DUESSELDORF (Reuters) - Deutsche Post (DPWGn.DE) has offered its 130,000 employees higher wages, the German postal company said on Wednesday, but the union Verdi said the offer was below its expectations and its members would vote on it.
The offer included a wage increase of 3 percent from Oct. 1, followed by 2.1 percent increase a year later. It also includes a one-time payment of 250 euros (£221.5) in April and the option for employees to take more time off or get more money.
“Our workers are clearly benefiting from the company’s success with the offer,” said Thomas Ogilvie, board member for personnel and labour director. “The ball is in Verdi’s court.”
The offer follows negotiations in the northwestern German town of Much this week and warning strikes last week. The union had been seeking a 6 percent wage increase or more time off.
“It is a difficult offer that contains elements to all of our demands, but also falls short of our expectations,” said deputy Verdi chair Andrea Kocsis. “Therefore, our collective bargaining committee has decided to conduct a membership vote.”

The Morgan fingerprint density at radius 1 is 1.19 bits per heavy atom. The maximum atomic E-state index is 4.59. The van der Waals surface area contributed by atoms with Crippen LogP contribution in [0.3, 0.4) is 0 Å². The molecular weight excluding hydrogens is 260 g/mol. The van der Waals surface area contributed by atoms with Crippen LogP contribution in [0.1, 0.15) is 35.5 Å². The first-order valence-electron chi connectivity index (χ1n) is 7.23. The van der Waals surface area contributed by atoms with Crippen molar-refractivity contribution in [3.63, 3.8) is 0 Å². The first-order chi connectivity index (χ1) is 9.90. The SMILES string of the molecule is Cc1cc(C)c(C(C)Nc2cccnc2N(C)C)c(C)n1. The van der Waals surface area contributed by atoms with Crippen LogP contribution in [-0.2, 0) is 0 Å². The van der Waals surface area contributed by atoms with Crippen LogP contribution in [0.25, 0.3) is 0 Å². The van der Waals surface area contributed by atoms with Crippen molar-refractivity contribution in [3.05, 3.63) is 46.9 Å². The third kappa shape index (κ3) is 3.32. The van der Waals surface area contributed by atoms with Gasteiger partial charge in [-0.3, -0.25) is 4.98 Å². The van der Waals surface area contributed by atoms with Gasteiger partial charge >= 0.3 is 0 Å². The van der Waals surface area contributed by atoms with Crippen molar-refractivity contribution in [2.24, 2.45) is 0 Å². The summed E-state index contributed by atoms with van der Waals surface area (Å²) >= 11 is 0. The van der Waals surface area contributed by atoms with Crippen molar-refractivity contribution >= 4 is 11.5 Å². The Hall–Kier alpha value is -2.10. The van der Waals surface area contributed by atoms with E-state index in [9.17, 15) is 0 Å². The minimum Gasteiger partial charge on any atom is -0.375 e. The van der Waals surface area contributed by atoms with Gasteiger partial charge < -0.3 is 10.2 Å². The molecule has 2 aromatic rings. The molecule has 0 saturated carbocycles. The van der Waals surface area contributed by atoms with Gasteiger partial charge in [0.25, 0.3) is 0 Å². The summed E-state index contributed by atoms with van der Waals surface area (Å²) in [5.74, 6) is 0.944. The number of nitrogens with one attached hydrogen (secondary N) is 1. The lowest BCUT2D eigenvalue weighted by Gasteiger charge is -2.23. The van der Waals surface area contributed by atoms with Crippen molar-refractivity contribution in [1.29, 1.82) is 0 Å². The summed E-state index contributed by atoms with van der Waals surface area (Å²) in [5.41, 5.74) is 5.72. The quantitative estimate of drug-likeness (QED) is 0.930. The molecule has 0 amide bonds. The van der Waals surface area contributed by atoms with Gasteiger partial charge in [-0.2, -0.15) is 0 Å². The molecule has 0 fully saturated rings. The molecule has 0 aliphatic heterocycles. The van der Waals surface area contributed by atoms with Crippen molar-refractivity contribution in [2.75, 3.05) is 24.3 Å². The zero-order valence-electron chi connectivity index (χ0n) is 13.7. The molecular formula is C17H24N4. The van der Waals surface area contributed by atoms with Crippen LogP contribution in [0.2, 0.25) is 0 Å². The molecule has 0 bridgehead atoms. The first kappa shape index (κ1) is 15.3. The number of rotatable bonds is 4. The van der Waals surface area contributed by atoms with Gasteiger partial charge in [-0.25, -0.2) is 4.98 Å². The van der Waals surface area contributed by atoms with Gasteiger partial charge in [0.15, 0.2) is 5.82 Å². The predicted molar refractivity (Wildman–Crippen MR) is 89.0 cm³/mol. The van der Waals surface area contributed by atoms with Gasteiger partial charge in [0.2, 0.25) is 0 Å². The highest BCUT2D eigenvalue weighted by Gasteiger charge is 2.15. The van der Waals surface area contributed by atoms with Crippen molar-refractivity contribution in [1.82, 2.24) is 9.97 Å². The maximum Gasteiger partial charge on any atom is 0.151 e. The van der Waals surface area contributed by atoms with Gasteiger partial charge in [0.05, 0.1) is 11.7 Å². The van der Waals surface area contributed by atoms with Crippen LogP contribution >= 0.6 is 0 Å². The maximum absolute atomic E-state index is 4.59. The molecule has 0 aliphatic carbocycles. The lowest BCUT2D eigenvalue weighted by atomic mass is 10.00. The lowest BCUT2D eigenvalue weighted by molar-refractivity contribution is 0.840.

Strong economic growth and low unemployment in Germany is bolstering unions in their wage demands.
Deutsche Post DHL Group is targeting earnings before interest and tax of around 3.75 billion euros for 2017, which would be a 7 percent increase from last year’s 3.49 billion.
Verdi held a series of strikes at Deutsche Post in 2015 in a dispute over pay and plans for a new parcel division. Those walkouts, one of which lasted four weeks, cost the firm 100 million euros at the time.
Reporting by Anneli Palmen and Matthias Inverardi, writing by Tom Sims, editing by Larry King